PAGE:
Unity in Diversity: The June Uprising (a.k.a. Gezi Uprising) of Turkey

Islamists and Seculars
The foreign and domestic corporate media tended to reflect the 2013 Uprising as the reaction of the secular social sections against the Islamization project of AKP. Although this reaction was one of the important driving forces of the Uprising, the existence and impact of Islamists among the protesters obliges us to challenge this doxa. On 5th of June, an Islamist group named Anti-capitalist Muslims declared that they will visit Gezi Park and pray there together with the resisters on Mi’rac Night. In the following days, these prayers led by Anti-capitalist Muslims continued with the participation of religious individuals among the protesters. On 8th and 14th of June, Friday Prayers were held successively in Gezi Park. At that time, the park was under constant police threat, therefore the socialist groups organized a security cordon around the prayers to protect them. These moments were important because of their symbolic connotations. Throughout the history of class struggles in Turkey, the ruling class has used the Islam as a barrier against socialism and there were various examples where the religious sentiments of the people were provoked against Alevis or communists that ended up with massacres and lynches. Moreover, the Kemalist nationalists, whose secular ideology considered the Islamists as a reactionary force, also had some unsettled accounts with them, making it difficult to imagine those groups standing together. Therefore, the atmosphere of unity created by this encounter was one of the rare historical moments.

The holy month of the Muslims, Ramadan, began in July when the protests started to calm down. But a call by the Anti-capitalist Muslims gave a new momentum to it: Everybody was invited to Istiklal Street for the first İftar of Ramadan on 9th July. A hundreds of meters-long dinner table would be prepared for those who want to break their fasts. Anti-capitalist Muslims said that this organization would be called as “Earth Meals” against the expensive and ostentatious Iftars of the rich people. Religious or not, people were very keen to be a part of anything that was against the government. The first Earth Meal received enormous public attention. Thousands of people crowded Istiklal Street and dined together under the shadow of the security forces and their armoured vehicles. People’s narrations were full of enthusiastic remarks about the event: Atheists, LGBT individuals, religious women and men had sat at the same dinner table; everybody had been sharing their food and all the prejudices had been overcome.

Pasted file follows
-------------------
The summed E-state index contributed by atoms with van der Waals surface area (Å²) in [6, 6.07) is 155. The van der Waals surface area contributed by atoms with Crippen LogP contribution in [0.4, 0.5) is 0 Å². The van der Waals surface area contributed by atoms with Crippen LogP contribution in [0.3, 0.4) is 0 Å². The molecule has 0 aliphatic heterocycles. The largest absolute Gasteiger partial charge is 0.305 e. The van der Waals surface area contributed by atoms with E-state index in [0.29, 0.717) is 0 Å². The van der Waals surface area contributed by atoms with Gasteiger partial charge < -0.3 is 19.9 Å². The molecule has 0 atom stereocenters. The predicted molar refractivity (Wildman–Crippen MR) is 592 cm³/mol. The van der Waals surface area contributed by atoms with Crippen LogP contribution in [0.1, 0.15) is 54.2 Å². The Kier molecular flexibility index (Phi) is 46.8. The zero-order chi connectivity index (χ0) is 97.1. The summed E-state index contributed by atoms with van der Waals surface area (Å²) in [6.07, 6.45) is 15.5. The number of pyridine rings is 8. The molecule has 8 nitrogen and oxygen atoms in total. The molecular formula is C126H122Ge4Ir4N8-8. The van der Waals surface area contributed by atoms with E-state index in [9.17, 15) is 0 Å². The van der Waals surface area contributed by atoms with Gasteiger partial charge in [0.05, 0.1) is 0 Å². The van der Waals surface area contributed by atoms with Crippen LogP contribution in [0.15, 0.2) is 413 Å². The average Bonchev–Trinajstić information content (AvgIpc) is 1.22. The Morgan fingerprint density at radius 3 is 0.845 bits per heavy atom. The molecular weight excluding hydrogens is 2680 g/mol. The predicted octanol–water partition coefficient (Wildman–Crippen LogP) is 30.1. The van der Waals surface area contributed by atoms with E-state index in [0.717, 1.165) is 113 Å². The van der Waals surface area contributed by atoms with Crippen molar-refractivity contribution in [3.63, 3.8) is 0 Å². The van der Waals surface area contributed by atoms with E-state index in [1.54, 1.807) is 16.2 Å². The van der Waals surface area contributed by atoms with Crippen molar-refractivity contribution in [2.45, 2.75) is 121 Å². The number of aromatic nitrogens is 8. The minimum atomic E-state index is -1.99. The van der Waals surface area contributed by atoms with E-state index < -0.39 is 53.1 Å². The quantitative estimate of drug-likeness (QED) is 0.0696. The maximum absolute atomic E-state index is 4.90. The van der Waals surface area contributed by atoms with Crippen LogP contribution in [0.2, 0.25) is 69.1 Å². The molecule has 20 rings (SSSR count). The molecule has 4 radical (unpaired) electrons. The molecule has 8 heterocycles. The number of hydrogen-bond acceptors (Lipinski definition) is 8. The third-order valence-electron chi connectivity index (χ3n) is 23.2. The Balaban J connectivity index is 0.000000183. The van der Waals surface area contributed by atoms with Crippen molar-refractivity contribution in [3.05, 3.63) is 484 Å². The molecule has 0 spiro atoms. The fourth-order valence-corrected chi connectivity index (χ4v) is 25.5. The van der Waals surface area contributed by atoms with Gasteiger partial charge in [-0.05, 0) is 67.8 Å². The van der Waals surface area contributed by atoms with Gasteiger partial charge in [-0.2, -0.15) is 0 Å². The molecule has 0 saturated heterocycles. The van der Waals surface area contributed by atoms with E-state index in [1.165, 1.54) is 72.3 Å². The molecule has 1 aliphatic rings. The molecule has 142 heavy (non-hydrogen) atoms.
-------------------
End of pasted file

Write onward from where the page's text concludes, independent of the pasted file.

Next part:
Thanks to the positive feelings fostered by such kind of intersections, the people’s confidence in the unifying features of the resistance grew. More and more people were convinced that when the artificial hostilities were left aside, they could become more and more powerful. The physical aspects of the resistance were important as the basis of the unity and solidarity between different components of the Uprising. However, they were always accompanied by a constant activity of ideological and symbolic production that tried to construct a common identity, common goals and a culture of resistance for the Uprising.

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